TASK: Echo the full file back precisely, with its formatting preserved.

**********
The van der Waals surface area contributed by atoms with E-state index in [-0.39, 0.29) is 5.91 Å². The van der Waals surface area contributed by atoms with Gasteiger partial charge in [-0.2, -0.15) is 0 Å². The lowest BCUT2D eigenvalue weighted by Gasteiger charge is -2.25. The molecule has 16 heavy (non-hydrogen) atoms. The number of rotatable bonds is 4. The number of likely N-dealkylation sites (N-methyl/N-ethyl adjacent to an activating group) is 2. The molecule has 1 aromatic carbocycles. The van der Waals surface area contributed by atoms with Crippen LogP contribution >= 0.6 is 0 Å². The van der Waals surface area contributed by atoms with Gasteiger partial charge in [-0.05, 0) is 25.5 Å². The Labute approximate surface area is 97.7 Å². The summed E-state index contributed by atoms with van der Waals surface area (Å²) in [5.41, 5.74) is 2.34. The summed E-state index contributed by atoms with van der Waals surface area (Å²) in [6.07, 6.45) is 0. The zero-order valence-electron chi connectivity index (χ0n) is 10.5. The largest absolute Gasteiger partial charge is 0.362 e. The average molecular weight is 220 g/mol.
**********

The van der Waals surface area contributed by atoms with E-state index in [-0.39, 0.29) is 5.91 Å². The van der Waals surface area contributed by atoms with Gasteiger partial charge in [-0.2, -0.15) is 0 Å². The lowest BCUT2D eigenvalue weighted by Gasteiger charge is -2.25. The molecule has 16 heavy (non-hydrogen) atoms. The number of rotatable bonds is 4. The number of likely N-dealkylation sites (N-methyl/N-ethyl adjacent to an activating group) is 2. The molecule has 1 aromatic carbocycles. The van der Waals surface area contributed by atoms with Crippen LogP contribution >= 0.6 is 0 Å². The van der Waals surface area contributed by atoms with Gasteiger partial charge in [-0.05, 0) is 25.5 Å². The Labute approximate surface area is 97.7 Å². The summed E-state index contributed by atoms with van der Waals surface area (Å²) in [5.41, 5.74) is 2.34. The summed E-state index contributed by atoms with van der Waals surface area (Å²) in [6.07, 6.45) is 0. The zero-order valence-electron chi connectivity index (χ0n) is 10.5. The largest absolute Gasteiger partial charge is 0.362 e. The average molecular weight is 220 g/mol.